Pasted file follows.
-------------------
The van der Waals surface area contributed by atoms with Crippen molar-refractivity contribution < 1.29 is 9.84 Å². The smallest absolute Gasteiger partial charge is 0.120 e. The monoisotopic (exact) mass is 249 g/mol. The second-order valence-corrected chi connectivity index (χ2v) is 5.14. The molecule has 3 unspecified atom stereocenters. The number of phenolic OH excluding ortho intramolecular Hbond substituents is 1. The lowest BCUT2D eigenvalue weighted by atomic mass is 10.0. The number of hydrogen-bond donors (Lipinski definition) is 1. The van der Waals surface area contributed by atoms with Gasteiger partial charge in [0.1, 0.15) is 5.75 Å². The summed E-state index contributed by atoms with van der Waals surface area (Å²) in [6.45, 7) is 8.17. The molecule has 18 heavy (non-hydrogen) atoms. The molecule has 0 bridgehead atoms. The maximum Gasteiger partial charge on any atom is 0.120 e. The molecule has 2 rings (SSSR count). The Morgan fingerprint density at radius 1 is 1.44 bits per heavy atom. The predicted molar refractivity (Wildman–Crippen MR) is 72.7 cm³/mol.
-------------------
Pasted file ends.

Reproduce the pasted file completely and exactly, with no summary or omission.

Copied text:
The van der Waals surface area contributed by atoms with Crippen molar-refractivity contribution < 1.29 is 9.84 Å². The smallest absolute Gasteiger partial charge is 0.120 e. The monoisotopic (exact) mass is 249 g/mol. The second-order valence-corrected chi connectivity index (χ2v) is 5.14. The molecule has 3 unspecified atom stereocenters. The number of phenolic OH excluding ortho intramolecular Hbond substituents is 1. The lowest BCUT2D eigenvalue weighted by atomic mass is 10.0. The number of hydrogen-bond donors (Lipinski definition) is 1. The van der Waals surface area contributed by atoms with Gasteiger partial charge in [0.1, 0.15) is 5.75 Å². The summed E-state index contributed by atoms with van der Waals surface area (Å²) in [6.45, 7) is 8.17. The molecule has 18 heavy (non-hydrogen) atoms. The molecule has 0 bridgehead atoms. The maximum Gasteiger partial charge on any atom is 0.120 e. The molecule has 2 rings (SSSR count). The Morgan fingerprint density at radius 1 is 1.44 bits per heavy atom. The predicted molar refractivity (Wildman–Crippen MR) is 72.7 cm³/mol.